The co-founder of Passages Malibu treatment center thinks that Amy Winehouse's "membership" in the so-called 27 Club may have been by design, not just an eerie coincidence.
Since the 27-year old British singer's body was found on Saturday, much has been made of the fact that she was the same age as Janis Joplin, Kurt Cobain Jim Morrison and Jimi Hendrix when she died. It's a group that's been dubbed the 27 Club or the Forever 27 Club.
"I think Amy Winehouse may have secretly wanted to be part of the 27 Club," Pax Prentiss, the co-founder of the California rehabilitation center, told TheWrap. "Amy was on a dark path and she may have glamorized the idea of being part of that group."
A preliminary autopsy has yet to determine what caused Winehouse's death, but regardless, Prentiss thinks that the singer never received the kind of treatment she needed for her very public struggles with addiction. He maintains that the centers she attended were focused on getting Winehouse clean instead of dealing with her motivation for turning to drugs and alcohol in the first place.
"I believe she was dealing with deep psychological pain," Prentiss told TheWrap. "To get her sober and keep her sober rather than treat her for alcoholism, you have to go to the root cause. The drinking and the drugs are a symptom of deeper problems."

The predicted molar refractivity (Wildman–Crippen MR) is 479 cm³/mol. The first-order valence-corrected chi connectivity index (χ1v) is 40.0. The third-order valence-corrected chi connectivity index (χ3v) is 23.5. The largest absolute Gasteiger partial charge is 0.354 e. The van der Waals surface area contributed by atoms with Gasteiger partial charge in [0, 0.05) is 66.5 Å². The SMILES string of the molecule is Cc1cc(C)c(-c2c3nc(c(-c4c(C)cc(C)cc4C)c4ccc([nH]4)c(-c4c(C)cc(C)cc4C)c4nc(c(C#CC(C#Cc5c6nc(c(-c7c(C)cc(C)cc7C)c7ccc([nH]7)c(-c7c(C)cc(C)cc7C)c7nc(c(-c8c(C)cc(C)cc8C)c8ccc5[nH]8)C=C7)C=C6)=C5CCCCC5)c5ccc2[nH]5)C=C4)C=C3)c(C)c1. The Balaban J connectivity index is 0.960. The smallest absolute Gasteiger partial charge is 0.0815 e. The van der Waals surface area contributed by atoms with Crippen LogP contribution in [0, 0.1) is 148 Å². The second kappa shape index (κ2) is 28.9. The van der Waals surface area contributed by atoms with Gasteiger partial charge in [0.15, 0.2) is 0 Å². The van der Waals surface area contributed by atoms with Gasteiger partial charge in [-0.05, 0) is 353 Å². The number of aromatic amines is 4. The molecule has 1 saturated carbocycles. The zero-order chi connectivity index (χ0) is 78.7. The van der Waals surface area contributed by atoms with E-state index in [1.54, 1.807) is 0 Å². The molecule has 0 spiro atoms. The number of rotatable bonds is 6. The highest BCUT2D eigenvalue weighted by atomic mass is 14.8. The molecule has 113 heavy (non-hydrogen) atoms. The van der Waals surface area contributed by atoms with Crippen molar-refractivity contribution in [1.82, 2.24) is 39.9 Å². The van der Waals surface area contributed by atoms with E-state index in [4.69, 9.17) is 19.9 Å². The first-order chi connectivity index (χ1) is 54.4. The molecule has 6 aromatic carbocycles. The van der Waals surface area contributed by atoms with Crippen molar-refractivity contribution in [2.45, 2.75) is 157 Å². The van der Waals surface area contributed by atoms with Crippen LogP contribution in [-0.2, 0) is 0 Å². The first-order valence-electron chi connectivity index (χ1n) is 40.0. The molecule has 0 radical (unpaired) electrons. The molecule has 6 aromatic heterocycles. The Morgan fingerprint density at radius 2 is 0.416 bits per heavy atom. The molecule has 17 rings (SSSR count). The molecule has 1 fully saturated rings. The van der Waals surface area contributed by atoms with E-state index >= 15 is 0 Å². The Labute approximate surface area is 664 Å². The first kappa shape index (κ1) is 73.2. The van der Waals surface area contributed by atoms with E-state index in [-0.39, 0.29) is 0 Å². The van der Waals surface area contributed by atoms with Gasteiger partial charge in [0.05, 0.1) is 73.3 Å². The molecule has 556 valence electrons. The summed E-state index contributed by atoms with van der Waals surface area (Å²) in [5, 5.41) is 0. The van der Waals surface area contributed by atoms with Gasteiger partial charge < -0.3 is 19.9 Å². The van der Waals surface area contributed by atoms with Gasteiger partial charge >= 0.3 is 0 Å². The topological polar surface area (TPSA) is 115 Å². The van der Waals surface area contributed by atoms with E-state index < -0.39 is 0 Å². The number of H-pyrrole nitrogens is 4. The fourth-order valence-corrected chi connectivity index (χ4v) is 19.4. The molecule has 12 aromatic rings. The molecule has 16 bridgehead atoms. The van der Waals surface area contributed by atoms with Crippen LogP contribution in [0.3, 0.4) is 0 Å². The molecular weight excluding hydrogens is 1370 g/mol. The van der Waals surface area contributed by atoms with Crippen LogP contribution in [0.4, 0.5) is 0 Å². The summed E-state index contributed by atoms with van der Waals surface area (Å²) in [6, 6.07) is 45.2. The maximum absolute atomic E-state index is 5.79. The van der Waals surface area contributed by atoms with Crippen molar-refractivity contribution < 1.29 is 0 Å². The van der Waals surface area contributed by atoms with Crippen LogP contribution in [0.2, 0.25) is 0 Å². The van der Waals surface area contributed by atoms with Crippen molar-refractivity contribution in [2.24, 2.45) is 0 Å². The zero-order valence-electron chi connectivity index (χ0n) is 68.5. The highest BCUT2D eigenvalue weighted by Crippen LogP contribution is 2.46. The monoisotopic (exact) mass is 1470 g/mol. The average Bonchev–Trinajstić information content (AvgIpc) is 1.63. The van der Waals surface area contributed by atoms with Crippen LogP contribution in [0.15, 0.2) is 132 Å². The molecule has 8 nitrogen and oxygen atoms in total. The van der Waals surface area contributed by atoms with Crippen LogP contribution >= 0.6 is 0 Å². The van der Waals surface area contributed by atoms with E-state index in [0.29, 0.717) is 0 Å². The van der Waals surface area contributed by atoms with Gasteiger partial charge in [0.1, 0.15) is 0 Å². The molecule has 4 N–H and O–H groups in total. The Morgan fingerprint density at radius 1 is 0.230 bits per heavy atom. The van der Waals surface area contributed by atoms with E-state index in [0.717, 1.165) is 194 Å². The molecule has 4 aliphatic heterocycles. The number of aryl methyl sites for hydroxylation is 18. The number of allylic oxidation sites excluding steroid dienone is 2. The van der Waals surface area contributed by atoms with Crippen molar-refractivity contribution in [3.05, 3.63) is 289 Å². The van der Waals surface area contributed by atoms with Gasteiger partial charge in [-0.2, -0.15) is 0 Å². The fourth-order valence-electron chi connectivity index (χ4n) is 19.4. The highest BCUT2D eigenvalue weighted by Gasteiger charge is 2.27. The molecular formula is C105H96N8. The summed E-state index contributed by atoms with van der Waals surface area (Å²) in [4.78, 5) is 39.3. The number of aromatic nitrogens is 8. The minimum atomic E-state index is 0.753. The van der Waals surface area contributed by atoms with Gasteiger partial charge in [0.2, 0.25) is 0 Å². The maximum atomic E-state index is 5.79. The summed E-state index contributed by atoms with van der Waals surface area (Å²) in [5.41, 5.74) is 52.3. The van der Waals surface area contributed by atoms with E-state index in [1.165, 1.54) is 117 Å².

Prentiss never treated the "Rehab" singer, but he said that based on footage of one of her final stage performances in Serbia, Winehouse appeared to be abusing multiple drugs.
In Winehouse's case, the emotional heartbreak that she mined so beautifully on her multiple Grammy-winning album "Back to Black" was both a tribute to her artistry and a sign of a deeper vulnerability that may have allowed her to access those feelings in her songs, but also led to her undoing.
"I don't know what Amy's issues were, but I do know from experience that artists have a tendency to be sensitive," Prentiss said. "They're talented yes, but the outside world affects them differently and they're prone to turn to drugs in order to cope with the pressures put upon them.
"I think Amy had an image that she was a tough rock 'n' roll girl, but she was delicate, sensitive and she needed help," he added.